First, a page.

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Mental Health During the Winter Months

Mental Health During the Winter Months

Reading Time: 2 Minutes

According to the Center for Disease Control, over 25% of Americans report feeling more depressed during the winter season. The emotional strains of the holidays and winter weather take a grave toll – during the months of December and January, the CDC also reports that alcohol-and-drug-induced deaths spike during those months as well.

For many, winter is a very challenging season as it brings cold, gloomy weather, shorter days, longer nights, less sunshine, and not to mention the holidays that just passed. While many enjoyed the holidays, they were not joyous for everyone. In fact, for many, the holiday season along with the winter months can bring feelings of grief, strained familial relationships, loneliness, and financial hardship. All these things associated with winter can potentially cause harm to someone’s mental health and may even result in a strong desire to use alcohol or drugs to cope with these long winter months.
Seasonal affective disorder

Depression during the winter comes in many forms; the first one is known as seasonal affective disorder. Seasonal affective disorder (SAD), also known as winter depression, occurs in the darkest months of the year (fall and winter) when individuals exhibit signs and symptoms of depression due to lack of sunlight, specifically morning sunlight.

Seasonal depression disorder (SAD) is a mental health disorder in the DSM-V that is characterized by debilitating sadness and low mood affecting an individual’s daily living during the winter months. SAD usually begins in the fall, piques in the winter, and eventually improves and resolves in the spring. Symptoms are more pronounced for those residing in the Pacific Northwest and the Northeast, where there is not as much sunshine and where grey skies are prominent four to six months out of the year. SAD is different from major depressive disorder (MDD) as major depressive disorder occurs throughout the year and does not depend on seasonal change.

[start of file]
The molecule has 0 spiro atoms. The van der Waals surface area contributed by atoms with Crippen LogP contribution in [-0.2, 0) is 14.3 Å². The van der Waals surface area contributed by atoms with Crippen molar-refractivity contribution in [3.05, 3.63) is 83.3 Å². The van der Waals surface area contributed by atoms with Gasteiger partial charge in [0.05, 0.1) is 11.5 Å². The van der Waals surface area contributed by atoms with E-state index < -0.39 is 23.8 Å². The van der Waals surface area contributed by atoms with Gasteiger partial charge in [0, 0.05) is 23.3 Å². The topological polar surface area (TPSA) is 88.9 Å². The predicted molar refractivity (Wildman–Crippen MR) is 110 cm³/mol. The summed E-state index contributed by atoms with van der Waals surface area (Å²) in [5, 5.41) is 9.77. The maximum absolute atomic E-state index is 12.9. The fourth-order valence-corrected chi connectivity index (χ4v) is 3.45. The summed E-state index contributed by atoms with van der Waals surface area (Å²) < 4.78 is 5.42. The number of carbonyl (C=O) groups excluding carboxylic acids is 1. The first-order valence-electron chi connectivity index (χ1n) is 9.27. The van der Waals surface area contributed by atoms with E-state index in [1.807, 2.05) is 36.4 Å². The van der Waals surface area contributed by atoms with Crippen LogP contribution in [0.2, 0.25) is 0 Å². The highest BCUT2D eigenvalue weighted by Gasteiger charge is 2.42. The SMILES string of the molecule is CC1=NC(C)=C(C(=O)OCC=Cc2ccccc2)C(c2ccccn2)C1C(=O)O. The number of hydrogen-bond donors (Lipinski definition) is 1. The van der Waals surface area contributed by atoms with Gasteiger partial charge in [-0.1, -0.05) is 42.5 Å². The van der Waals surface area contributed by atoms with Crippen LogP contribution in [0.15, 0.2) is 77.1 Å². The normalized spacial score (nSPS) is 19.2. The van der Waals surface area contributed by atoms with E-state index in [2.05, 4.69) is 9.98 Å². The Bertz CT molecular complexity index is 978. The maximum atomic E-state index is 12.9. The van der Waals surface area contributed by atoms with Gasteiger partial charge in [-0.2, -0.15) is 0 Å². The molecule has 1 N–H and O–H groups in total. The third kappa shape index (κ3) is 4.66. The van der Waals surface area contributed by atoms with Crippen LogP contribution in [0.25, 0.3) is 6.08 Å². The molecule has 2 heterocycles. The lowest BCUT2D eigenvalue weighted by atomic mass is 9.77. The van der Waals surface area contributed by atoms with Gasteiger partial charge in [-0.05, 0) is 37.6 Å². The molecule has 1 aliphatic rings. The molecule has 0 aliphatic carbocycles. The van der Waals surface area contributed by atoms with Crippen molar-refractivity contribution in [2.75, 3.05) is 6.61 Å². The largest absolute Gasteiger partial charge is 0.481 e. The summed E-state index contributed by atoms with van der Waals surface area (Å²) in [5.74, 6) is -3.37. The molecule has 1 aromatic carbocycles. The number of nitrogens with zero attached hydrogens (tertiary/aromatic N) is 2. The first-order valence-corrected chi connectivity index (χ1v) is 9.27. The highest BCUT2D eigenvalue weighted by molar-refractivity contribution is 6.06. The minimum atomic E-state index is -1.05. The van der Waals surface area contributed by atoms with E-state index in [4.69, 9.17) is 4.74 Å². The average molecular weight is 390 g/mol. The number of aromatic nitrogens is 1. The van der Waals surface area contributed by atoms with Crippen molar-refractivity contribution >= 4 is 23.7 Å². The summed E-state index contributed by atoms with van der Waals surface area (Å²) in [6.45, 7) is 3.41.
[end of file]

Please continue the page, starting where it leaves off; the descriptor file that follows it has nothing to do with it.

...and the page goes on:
Symptoms of seasonal affective disorder include the following:

Overeating or binge eating
Craving complex carbohydrates
Weight gain
Difficulty sleeping
Depressed mood most of the day, nearly every day
Loss of interest in activities you typically enjoy
Withdrawal and isolation from loved ones
Inability to focus and concentrate on work performance and household tasks
Lethargy and fatigue
Hopelessness
Suicidal thoughts
Treatment for seasonal affective disorder includes lightboxes, antidepressants, dawn simulators, and lifestyle modifications.

The effects of depression can be detrimental on many levels and may be a contributing factor to the rise in alcohol and drug-related deaths during the winter season. Research has found that there is a strong link between the overconsumption of alcohol and depression.

However, hope is not lost. At Akua, Mind & Body we are here 24/7 and we can help.
About AKUA Mind and Body

AKUA Mind and Body is a full-service mental health and addiction treatment program that offers a wide range of “east meets west” treatment modalities for various populations across California. AKUA makes your recovery a priority, not only during the holiday and winter season but throughout the entire year. AKUA Mind & Body treats co-occurring disorders and works diligently with each client and their family to ensure that treatment is specifically tailored to their needs and not just their disorder. In addition, AKUA Mind & Body offers detoxification, residential treatment programs, and a wide array of outpatient treatment programs. Regardless of where you are in your recovery process, we want to help.

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